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Amanda Palmer and the Grand Theft Orchestra!

To follow Amanda Palmer makes you feel like you are on the inside of a special community, and certainly helps confirm your twitter feed is still working. The 36 year old Bostonian singer, piano slayer and fervent ukuleleist is not a household name (that’s not one of her aims); but has built up a large and dedicated community of fans and listeners through a constant, and genuine, interaction, both live and through social media. Now with the highest subscribed art based Kickstarter behind her, $1.2 million and 25000 supporters, she is leading the way in a new model of direct-to-audience music creation.

Palmer’s career started in theatre and as a street performer, including as a living statue at the Edinburgh Festival, where she has returned this year for a one-off show with her husband Neil Gaiman (yes that one). But in 2000 she formed a punk duo called the Dresden Dolls with drummer Brian Vigilione; they established a cult following and a place in the music industry, producing 3 albums before moving onto solo projects in 2008. As Palmer produced her solo album she became increasingly frustrated with the restrictions of the music industry, even recording a song “Please drop me” in trying to discontinue her contract with Roadrunner Records. Eventually they did, and in 2012 she announced the formation of a new band the Grand Theft Orchestra, and a new way of transmitting music.

Traditionally artists are signed to a record label who manages everything from recording the album through to music sales. This was the only option when music was distributed by something as substantial as a record; but now digital media is effectively free to distribute it has opened many more options. Palmer has already been using the Creative Commons licence for her music, making it free to download from her site with an optional purchase fee. “Creative Commons acknowledges that the content is out there and there’s no point putting a padlock on it, but gives people the chance to support the artist directly. It’s a lot like street performance where you can trust in enough people to contribute to make a living.”

Kickstarter has now provided Palmer with the tools to take this approach further; she self-financed the recording and production of the GTO album, and then pitched to Kickstarter for the funds to produce the CD, marketing, a large accompanying art book and run a tour. To do this she offered rewards ranging from a priority download of the completed album for $1 through to a photo shoot with the GTO for $10,000. One of the most successful rewards was the $5000 house party.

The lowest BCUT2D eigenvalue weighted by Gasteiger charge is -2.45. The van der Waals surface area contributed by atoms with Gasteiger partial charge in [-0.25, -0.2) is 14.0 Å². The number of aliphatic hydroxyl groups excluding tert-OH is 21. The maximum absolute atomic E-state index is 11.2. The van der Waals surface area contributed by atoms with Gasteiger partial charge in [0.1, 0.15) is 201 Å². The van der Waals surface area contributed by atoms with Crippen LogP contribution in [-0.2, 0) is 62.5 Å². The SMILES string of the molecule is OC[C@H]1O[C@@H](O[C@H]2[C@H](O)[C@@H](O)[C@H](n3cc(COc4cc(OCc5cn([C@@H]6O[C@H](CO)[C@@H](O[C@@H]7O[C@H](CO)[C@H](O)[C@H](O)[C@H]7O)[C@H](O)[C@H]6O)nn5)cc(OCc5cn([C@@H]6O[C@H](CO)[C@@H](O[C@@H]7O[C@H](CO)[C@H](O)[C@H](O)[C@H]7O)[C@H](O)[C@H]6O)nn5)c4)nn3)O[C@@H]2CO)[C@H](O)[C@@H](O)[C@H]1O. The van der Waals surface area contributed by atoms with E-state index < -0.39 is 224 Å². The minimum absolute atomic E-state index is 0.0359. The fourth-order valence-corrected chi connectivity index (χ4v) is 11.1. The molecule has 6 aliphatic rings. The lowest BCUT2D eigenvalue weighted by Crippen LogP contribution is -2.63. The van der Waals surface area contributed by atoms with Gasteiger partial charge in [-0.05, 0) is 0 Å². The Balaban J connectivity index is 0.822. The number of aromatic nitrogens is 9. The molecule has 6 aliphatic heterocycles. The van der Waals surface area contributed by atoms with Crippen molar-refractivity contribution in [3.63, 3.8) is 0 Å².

For this reward the band will come to your chosen venue, anywhere in the world, and run a show and party for you. Palmer is vehemently enthusiastic about these. “While we’ve had a few people purchase the party outright most have been community investments; someone has taken the lead and brought together a group of friends and fans to fund a party. There’s no way a traditionally promoted $5000 show would be viable, this way it’s a direct connection between the audience and the band.” Palmer has been able to carry this approach forward, selling a percentage of the tour tickets direct from the GTO’s website; so she has been able to work with her audience for funding, creating the related art, distributing the music and the live tour.

The final stage of crowd sourcing will come during the tour, when Palmer is hoping to source images and audio direct from the audience. In addition she is working with MIT media lab to produce effects and systems for the show; including fellow Kickstarters MakeyMakey that will hopefully turn volunteers into an instrument.

Already other acts are looking to follow GTO’s example, although Palmer is clear it is not a shortcut. “You still need to go out and become part of a sweaty band, you need to do good work and you need to have a crowd to be able to crowdsource.” In many ways direct-to-audience is the opposite of the X-Factor approach, where the music industry find just what they want, and put them straight into the centre of the machine; though Palmer’s approach won’t be for all artists it is a great opportunity for those willing to tackle it, and should drive the industry to provide a better deal for artists who wish to remain on the inside.